Not sure you were talking about me, but I will answer it anyway. Multiple herniated discs, disc degenerative disease, no fluid in the discs. Leads to drop foot, lose of feeling in lower leg, sciatic pain ... I was told I needed surgery about 10 years ago. But as I have slowed down I have less opportunity to aggravate it. Something that I just deal with but need to be aware of things to work with it. I still play golf and tennis just not as much as I used to, I think the golf swing is a problem. I avoid heavy awkward lifting. Stands that have a small seat close to the tree is a no go for me.
    Had to quit playing golf years and tennis ago. I don't miss the golf but the tennis. Anyway, I lifted, turned, stepped down and ruptured my L5 S1 disc in October. I was scared of the knife as my dad had two horrible back surgeries 50 years ago. I must say that they have come a long way in back surgery. First time in 30 years that I am sciatic pain free. You will know when it is your time. Just do it, when your time comes.
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  19. #16
    Back pain is no fun, that's for sure. I've had several epidurals and don't recommend those either. They may help in the short-term but ultimately cause more damage than good (in my opinion). Again, physical therapy has had the most success for me.
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  20. #17
    Join Date
    Nov 2009
    Location
    Union, By God , Ky.
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    Some back issues can be fixed through chiropractic manipulation and exercise therapy. Steroid shots can relieve the pain but do nothing to fix the problem. If the disc is that bad that it cost you any quality of life for a long period of time, do yourself a favor and find a good surgeon. I put up with my back issues for 30 years and finally had surgery. 4 months later still doing theropy, but without any pain.
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  21. #18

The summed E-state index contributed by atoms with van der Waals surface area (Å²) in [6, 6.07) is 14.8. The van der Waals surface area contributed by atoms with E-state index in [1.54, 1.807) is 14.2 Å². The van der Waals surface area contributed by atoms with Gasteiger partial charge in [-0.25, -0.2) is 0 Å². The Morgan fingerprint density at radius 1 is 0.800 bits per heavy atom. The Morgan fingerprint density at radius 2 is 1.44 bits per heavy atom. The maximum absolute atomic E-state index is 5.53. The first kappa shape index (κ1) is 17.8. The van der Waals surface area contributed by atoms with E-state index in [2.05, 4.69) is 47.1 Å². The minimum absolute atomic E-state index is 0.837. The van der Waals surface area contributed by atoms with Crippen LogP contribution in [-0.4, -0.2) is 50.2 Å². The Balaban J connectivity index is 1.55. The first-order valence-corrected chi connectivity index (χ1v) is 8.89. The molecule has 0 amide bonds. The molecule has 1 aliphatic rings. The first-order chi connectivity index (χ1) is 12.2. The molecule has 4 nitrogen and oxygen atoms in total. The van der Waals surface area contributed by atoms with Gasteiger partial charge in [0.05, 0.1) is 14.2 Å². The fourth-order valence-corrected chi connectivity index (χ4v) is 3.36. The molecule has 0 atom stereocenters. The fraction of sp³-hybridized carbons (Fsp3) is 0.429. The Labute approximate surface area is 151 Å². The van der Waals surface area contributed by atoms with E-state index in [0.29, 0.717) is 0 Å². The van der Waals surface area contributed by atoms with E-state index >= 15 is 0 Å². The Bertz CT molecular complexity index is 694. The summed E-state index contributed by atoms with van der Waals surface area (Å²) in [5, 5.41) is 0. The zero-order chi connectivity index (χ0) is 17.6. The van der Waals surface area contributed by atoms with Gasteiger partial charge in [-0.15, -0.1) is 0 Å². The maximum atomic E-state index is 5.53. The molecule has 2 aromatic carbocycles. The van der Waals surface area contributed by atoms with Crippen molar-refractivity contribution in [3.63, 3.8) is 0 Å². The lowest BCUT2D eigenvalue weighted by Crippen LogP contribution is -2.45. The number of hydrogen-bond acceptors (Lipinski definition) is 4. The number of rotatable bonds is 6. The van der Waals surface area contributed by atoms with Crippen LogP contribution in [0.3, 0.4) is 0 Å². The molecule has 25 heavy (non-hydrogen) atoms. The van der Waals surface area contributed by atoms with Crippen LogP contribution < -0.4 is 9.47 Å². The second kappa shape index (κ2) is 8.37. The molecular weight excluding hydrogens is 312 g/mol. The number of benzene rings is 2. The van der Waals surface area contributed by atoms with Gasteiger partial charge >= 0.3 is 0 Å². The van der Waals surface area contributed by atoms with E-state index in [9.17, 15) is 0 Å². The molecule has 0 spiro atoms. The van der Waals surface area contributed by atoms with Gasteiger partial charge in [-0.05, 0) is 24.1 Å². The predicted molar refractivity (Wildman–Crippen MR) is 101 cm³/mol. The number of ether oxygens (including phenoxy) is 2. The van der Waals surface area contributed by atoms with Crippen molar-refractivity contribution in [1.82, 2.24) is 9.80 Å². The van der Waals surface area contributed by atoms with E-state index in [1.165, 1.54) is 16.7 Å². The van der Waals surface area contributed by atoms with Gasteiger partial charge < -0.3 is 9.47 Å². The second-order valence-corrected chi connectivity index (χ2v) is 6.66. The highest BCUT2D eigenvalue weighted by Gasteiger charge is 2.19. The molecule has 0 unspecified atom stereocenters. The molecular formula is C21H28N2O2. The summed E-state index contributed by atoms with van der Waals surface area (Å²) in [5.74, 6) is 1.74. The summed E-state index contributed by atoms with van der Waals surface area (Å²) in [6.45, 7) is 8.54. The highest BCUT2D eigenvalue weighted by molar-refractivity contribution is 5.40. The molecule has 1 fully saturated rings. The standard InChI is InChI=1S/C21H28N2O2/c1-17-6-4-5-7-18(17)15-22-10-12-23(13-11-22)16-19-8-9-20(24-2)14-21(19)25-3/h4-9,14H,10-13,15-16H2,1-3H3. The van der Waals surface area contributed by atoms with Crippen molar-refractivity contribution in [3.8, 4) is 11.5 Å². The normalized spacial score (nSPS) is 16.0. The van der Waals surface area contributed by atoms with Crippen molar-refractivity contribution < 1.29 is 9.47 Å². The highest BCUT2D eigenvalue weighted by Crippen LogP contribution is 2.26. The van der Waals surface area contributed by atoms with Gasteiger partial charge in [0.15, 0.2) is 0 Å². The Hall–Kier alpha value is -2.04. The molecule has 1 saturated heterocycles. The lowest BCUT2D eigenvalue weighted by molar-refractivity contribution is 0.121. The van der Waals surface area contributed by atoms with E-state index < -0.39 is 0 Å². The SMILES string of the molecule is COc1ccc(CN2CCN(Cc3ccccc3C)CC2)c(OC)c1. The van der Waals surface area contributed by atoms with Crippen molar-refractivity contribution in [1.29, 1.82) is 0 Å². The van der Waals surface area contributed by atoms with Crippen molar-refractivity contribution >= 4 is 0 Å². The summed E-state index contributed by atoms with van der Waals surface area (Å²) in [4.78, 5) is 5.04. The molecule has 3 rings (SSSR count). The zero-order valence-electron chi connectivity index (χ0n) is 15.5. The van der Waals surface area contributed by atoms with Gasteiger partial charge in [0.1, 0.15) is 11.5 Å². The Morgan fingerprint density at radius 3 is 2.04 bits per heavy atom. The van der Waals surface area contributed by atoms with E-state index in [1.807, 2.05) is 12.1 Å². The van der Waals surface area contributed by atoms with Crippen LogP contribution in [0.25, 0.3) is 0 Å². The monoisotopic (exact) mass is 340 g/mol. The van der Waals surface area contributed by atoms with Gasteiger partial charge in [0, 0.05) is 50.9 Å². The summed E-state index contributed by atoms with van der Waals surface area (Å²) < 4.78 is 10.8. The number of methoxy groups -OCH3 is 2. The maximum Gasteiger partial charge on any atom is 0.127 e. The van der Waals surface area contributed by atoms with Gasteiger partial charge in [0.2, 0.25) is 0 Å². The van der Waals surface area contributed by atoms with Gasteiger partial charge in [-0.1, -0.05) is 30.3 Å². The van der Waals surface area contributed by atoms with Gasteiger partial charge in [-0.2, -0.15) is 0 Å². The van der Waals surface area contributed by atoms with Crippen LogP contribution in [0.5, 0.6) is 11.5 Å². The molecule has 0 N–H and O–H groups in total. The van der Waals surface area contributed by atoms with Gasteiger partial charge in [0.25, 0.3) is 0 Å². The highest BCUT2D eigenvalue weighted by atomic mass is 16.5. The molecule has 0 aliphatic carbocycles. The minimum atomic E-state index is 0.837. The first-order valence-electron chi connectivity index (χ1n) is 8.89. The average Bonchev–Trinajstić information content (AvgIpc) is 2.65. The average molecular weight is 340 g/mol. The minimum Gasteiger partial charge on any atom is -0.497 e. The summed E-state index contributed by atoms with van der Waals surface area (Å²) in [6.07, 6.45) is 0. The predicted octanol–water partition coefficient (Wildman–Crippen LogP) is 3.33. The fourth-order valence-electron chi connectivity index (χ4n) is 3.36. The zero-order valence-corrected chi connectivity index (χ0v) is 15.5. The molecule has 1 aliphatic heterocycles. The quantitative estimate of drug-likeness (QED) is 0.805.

Join Date
    Nov 2011
    Location
    Western KY
    Posts
    3,822
    Rivers edge oasis or uppercut ladder stands. They have the mesh seat with backrest. I was able to sit a few all day sits this past season and stayed comfortable.


    PSE Bowmadness 34- HHA XL5510, Trophy Taker Smackdown Pro, shrewd stabs, goldtip 340 prohunters

  22. #19
    I have one of the old equalizers and have a lonewolf sling seat on it. Probably would work on the new version also.

  23. #20
    Join Date
    Jan 2013
    Location
    Greensboro, NC
    Posts
    137
    I used to get back pain from sitting with my back straight against a tree for long periods of time in my tree stand, so I ended up making my own solution. Thermarest makes a self inflating adjustable back support pillow. I found a local gal who does custom sewing projects and for $15 she made me a zippered pouch for it with a nylon belt attached to it so I could clip it around my waist. I can open the valve and deflate it flat so it fits in my backpack and takes up very little room in my pack. When I get to my tree I simple open the valve to inflate it, clip on the belt and go sit in my stand. I can open the valve again and easily re-adjust it if I need to let a little air out and with the belt feature I don't need to worry about it falling out of the tree. IMG_2756.JPGIMG_2757.JPG
    Tenpoint Titan Extreme